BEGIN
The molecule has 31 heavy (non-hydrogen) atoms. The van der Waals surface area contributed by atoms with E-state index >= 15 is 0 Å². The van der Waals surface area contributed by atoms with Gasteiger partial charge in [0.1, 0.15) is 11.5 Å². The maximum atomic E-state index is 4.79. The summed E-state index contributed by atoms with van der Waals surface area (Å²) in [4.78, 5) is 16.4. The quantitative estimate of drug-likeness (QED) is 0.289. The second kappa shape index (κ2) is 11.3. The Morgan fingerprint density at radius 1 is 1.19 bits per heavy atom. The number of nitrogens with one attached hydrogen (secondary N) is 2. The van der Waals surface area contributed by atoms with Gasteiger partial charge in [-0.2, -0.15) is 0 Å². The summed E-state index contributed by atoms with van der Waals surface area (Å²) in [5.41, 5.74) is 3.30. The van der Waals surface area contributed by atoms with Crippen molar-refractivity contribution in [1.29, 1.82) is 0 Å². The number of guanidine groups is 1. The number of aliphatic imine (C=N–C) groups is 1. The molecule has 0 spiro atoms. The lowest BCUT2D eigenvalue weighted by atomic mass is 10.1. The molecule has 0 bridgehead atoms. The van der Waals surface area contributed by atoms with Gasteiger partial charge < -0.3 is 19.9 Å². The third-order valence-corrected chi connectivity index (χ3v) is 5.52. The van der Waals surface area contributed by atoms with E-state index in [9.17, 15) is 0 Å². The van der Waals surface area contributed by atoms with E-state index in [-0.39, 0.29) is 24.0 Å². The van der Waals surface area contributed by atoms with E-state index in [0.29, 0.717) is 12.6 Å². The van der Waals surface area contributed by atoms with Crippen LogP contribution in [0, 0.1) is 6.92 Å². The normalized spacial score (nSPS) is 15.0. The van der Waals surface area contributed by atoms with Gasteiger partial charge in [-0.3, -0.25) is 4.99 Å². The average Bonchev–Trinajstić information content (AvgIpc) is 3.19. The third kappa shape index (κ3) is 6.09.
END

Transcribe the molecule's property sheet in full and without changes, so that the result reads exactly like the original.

The molecule has 31 heavy (non-hydrogen) atoms. The van der Waals surface area contributed by atoms with E-state index >= 15 is 0 Å². The van der Waals surface area contributed by atoms with Gasteiger partial charge in [0.1, 0.15) is 11.5 Å². The maximum atomic E-state index is 4.79. The summed E-state index contributed by atoms with van der Waals surface area (Å²) in [4.78, 5) is 16.4. The quantitative estimate of drug-likeness (QED) is 0.289. The second kappa shape index (κ2) is 11.3. The Morgan fingerprint density at radius 1 is 1.19 bits per heavy atom. The number of nitrogens with one attached hydrogen (secondary N) is 2. The van der Waals surface area contributed by atoms with Gasteiger partial charge in [-0.2, -0.15) is 0 Å². The summed E-state index contributed by atoms with van der Waals surface area (Å²) in [5.41, 5.74) is 3.30. The van der Waals surface area contributed by atoms with Crippen molar-refractivity contribution in [1.29, 1.82) is 0 Å². The number of guanidine groups is 1. The number of aliphatic imine (C=N–C) groups is 1. The molecule has 0 spiro atoms. The lowest BCUT2D eigenvalue weighted by atomic mass is 10.1. The molecule has 0 bridgehead atoms. The van der Waals surface area contributed by atoms with Gasteiger partial charge < -0.3 is 19.9 Å². The third-order valence-corrected chi connectivity index (χ3v) is 5.52. The van der Waals surface area contributed by atoms with E-state index in [9.17, 15) is 0 Å². The van der Waals surface area contributed by atoms with E-state index in [-0.39, 0.29) is 24.0 Å². The van der Waals surface area contributed by atoms with E-state index in [0.29, 0.717) is 12.6 Å². The van der Waals surface area contributed by atoms with Crippen LogP contribution in [0, 0.1) is 6.92 Å². The normalized spacial score (nSPS) is 15.0. The van der Waals surface area contributed by atoms with Gasteiger partial charge in [-0.3, -0.25) is 4.99 Å². The average Bonchev–Trinajstić information content (AvgIpc) is 3.19. The third kappa shape index (κ3) is 6.09.